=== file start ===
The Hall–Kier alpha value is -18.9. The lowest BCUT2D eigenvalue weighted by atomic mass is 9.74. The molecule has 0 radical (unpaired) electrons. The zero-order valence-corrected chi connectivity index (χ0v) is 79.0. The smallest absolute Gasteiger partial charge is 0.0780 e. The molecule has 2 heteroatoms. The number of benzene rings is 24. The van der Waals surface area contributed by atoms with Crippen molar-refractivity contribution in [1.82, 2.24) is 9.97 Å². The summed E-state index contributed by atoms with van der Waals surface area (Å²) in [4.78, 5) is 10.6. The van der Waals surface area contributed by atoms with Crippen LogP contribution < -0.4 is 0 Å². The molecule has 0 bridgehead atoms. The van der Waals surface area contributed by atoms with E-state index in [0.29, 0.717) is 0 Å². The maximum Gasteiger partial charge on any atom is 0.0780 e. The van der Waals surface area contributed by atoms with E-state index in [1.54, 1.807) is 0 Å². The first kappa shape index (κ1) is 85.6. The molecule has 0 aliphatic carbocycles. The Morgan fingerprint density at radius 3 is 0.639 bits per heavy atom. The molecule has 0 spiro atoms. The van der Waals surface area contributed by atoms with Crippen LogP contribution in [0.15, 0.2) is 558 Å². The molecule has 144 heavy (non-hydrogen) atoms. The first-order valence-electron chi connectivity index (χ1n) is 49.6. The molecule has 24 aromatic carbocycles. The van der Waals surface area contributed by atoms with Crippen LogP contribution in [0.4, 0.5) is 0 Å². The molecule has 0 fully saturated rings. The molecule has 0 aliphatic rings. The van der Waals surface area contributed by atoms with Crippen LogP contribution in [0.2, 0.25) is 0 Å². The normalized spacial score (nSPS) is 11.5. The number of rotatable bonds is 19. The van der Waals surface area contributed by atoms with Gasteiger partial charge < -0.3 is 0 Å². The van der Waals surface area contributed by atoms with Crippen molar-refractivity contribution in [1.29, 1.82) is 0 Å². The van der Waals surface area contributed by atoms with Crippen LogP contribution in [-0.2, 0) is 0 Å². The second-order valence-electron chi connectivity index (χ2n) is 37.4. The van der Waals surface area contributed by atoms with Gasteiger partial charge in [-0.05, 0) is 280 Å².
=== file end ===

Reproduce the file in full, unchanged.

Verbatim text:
The Hall–Kier alpha value is -18.9. The lowest BCUT2D eigenvalue weighted by atomic mass is 9.74. The molecule has 0 radical (unpaired) electrons. The zero-order valence-corrected chi connectivity index (χ0v) is 79.0. The smallest absolute Gasteiger partial charge is 0.0780 e. The molecule has 2 heteroatoms. The number of benzene rings is 24. The van der Waals surface area contributed by atoms with Crippen molar-refractivity contribution in [1.82, 2.24) is 9.97 Å². The summed E-state index contributed by atoms with van der Waals surface area (Å²) in [4.78, 5) is 10.6. The van der Waals surface area contributed by atoms with Crippen LogP contribution < -0.4 is 0 Å². The molecule has 0 bridgehead atoms. The van der Waals surface area contributed by atoms with E-state index in [0.29, 0.717) is 0 Å². The maximum Gasteiger partial charge on any atom is 0.0780 e. The van der Waals surface area contributed by atoms with E-state index in [1.54, 1.807) is 0 Å². The first kappa shape index (κ1) is 85.6. The molecule has 0 aliphatic carbocycles. The Morgan fingerprint density at radius 3 is 0.639 bits per heavy atom. The molecule has 0 spiro atoms. The van der Waals surface area contributed by atoms with Crippen LogP contribution in [0.15, 0.2) is 558 Å². The molecule has 144 heavy (non-hydrogen) atoms. The first-order valence-electron chi connectivity index (χ1n) is 49.6. The molecule has 24 aromatic carbocycles. The van der Waals surface area contributed by atoms with Crippen LogP contribution in [0.4, 0.5) is 0 Å². The molecule has 0 fully saturated rings. The molecule has 0 aliphatic rings. The van der Waals surface area contributed by atoms with Crippen LogP contribution in [0.2, 0.25) is 0 Å². The normalized spacial score (nSPS) is 11.5. The number of rotatable bonds is 19. The van der Waals surface area contributed by atoms with Gasteiger partial charge < -0.3 is 0 Å². The van der Waals surface area contributed by atoms with Crippen molar-refractivity contribution in [1.29, 1.82) is 0 Å². The van der Waals surface area contributed by atoms with Crippen LogP contribution in [-0.2, 0) is 0 Å². The second-order valence-electron chi connectivity index (χ2n) is 37.4. The van der Waals surface area contributed by atoms with Gasteiger partial charge in [-0.05, 0) is 280 Å².